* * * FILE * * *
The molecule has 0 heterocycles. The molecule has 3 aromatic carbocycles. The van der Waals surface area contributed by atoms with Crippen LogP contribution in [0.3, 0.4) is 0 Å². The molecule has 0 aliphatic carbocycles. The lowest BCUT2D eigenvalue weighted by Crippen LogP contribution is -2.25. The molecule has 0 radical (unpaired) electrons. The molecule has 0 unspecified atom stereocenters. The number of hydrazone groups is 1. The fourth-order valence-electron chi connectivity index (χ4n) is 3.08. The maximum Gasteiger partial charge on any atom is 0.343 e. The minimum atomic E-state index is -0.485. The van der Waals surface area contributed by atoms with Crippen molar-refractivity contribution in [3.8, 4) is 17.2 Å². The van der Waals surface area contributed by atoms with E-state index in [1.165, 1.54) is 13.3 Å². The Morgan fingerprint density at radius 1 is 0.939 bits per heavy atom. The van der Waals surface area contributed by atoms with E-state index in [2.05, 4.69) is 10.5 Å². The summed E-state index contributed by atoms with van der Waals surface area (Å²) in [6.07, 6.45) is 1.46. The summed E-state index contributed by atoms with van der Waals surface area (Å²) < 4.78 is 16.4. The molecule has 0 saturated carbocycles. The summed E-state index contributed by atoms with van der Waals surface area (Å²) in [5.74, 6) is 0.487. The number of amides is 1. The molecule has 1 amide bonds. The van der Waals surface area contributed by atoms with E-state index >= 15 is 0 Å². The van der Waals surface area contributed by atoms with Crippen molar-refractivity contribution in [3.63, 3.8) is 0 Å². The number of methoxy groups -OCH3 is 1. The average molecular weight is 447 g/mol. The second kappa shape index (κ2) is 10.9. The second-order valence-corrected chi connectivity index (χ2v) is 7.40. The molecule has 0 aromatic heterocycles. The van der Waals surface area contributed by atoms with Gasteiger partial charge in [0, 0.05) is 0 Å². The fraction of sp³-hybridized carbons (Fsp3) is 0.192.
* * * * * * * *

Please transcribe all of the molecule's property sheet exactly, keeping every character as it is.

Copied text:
The molecule has 0 heterocycles. The molecule has 3 aromatic carbocycles. The van der Waals surface area contributed by atoms with Crippen LogP contribution in [0.3, 0.4) is 0 Å². The molecule has 0 aliphatic carbocycles. The lowest BCUT2D eigenvalue weighted by Crippen LogP contribution is -2.25. The molecule has 0 radical (unpaired) electrons. The molecule has 0 unspecified atom stereocenters. The number of hydrazone groups is 1. The fourth-order valence-electron chi connectivity index (χ4n) is 3.08. The maximum Gasteiger partial charge on any atom is 0.343 e. The minimum atomic E-state index is -0.485. The van der Waals surface area contributed by atoms with Crippen molar-refractivity contribution in [3.8, 4) is 17.2 Å². The van der Waals surface area contributed by atoms with E-state index in [1.165, 1.54) is 13.3 Å². The Morgan fingerprint density at radius 1 is 0.939 bits per heavy atom. The van der Waals surface area contributed by atoms with E-state index in [2.05, 4.69) is 10.5 Å². The summed E-state index contributed by atoms with van der Waals surface area (Å²) in [6.07, 6.45) is 1.46. The summed E-state index contributed by atoms with van der Waals surface area (Å²) < 4.78 is 16.4. The molecule has 0 saturated carbocycles. The summed E-state index contributed by atoms with van der Waals surface area (Å²) in [5.74, 6) is 0.487. The number of amides is 1. The molecule has 1 amide bonds. The van der Waals surface area contributed by atoms with E-state index >= 15 is 0 Å². The van der Waals surface area contributed by atoms with Crippen molar-refractivity contribution in [3.63, 3.8) is 0 Å². The number of methoxy groups -OCH3 is 1. The average molecular weight is 447 g/mol. The second kappa shape index (κ2) is 10.9. The second-order valence-corrected chi connectivity index (χ2v) is 7.40. The molecule has 0 aromatic heterocycles. The van der Waals surface area contributed by atoms with Gasteiger partial charge in [0, 0.05) is 0 Å². The fraction of sp³-hybridized carbons (Fsp3) is 0.192.